Some people spend a lot of time putting out fires in their businesses
…fixing things that are broken.

Given that something’s metaphorically on fire, it’s an emergency to fix it.  And what’s ordinary for many people in an emergency, is to panic:

Scramble, rush, force, make loud noises.  FIX IT!  Hurry!  Whatever it takes!  Baling wire, duct tape, a hammer, spit– FIX IT!

Frequently, it’s a pattern in the business.  It’s become part of the system of how they do their work:

The company delivers a result for the Customer that is less than what was promised, rationalizing, “It’s good enough,” or worse, “I hope they won’t notice.”  THEN, when the customer protests, they scramble to deliver what the Customer may finally determine as, “Acceptable.”

Not exactly a satisfied Customer.

This pattern is VERY expensive for the business, as it requires projects to be done more than once.  Do-overs and cleanups are almost never billable to a Customer, thus, the business EATS the additional labor and material costs of delivering mediocre work to an unhappy Customer.  Too often, businesses end up literally PAYING money to finish a project, rather than creating profit on a project. The expenses tied to a project exceed the revenue received from the customer.  Repeating this pattern, dooms the business to failure.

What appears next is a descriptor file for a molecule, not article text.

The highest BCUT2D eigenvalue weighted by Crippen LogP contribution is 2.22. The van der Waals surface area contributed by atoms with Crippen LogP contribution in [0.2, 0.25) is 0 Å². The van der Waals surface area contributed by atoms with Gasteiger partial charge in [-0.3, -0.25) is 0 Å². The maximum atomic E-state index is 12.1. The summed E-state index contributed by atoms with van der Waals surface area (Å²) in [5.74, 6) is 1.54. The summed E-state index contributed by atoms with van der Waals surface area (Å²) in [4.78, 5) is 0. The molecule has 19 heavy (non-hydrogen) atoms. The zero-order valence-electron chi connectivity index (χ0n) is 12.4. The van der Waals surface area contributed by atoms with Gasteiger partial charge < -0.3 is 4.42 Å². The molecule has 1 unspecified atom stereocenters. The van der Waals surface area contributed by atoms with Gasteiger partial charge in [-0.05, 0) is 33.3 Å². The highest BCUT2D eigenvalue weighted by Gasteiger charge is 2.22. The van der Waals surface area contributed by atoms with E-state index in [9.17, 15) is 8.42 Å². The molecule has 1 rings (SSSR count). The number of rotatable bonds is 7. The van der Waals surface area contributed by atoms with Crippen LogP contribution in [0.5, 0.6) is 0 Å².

Stop fixing things!

I recently made the acquaintance of a Lieutenant with Portland Fire & Rescue.  While talking about managing fires and other emergencies, he said:

“SLOW….. is FAST.”


PAUSE… What’s our plan, to produce the intended result?

What are the circumstances?  Where are we?
What resources and tools do we have available?
DESIGN A PLAN, which is very different than a panicked, “Fix it!”

THEN Take deliberate action.

Think about this.  It’s wise.  Those most likely to survive and thrive in and after an emergency, are those who’ve learned to THINK.  (Consider:  “thinking” is very different than “reacting.”)

Sometimes the fastest way of doing something, is to slow down.

A past Client coined a useful aphorism for himself:  “Do it nice, or do it twice.”*

*(I still love that, Mac.)